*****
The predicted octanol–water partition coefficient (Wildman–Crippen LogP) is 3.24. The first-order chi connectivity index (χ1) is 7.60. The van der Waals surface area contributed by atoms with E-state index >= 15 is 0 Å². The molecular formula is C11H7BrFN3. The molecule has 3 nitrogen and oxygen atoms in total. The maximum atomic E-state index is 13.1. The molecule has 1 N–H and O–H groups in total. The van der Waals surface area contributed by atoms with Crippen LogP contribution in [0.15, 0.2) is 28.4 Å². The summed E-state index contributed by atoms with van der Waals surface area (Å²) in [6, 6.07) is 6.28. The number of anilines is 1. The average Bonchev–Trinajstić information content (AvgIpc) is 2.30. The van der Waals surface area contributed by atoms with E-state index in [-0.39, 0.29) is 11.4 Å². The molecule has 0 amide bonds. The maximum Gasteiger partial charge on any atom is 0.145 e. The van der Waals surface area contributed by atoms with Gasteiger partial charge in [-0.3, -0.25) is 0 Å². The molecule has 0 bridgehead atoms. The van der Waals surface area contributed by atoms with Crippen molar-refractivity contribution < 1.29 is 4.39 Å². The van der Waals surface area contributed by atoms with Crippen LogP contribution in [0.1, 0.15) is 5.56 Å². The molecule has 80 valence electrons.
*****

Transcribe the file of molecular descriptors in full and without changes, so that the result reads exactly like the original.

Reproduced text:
The predicted octanol–water partition coefficient (Wildman–Crippen LogP) is 3.24. The first-order chi connectivity index (χ1) is 7.60. The van der Waals surface area contributed by atoms with E-state index >= 15 is 0 Å². The molecular formula is C11H7BrFN3. The molecule has 3 nitrogen and oxygen atoms in total. The maximum atomic E-state index is 13.1. The molecule has 1 N–H and O–H groups in total. The van der Waals surface area contributed by atoms with Crippen LogP contribution in [0.15, 0.2) is 28.4 Å². The summed E-state index contributed by atoms with van der Waals surface area (Å²) in [6, 6.07) is 6.28. The number of anilines is 1. The average Bonchev–Trinajstić information content (AvgIpc) is 2.30. The van der Waals surface area contributed by atoms with E-state index in [-0.39, 0.29) is 11.4 Å². The molecule has 0 amide bonds. The maximum Gasteiger partial charge on any atom is 0.145 e. The van der Waals surface area contributed by atoms with Gasteiger partial charge in [-0.3, -0.25) is 0 Å². The molecule has 0 bridgehead atoms. The van der Waals surface area contributed by atoms with Crippen molar-refractivity contribution < 1.29 is 4.39 Å². The van der Waals surface area contributed by atoms with Crippen LogP contribution in [0.1, 0.15) is 5.56 Å². The molecule has 80 valence electrons.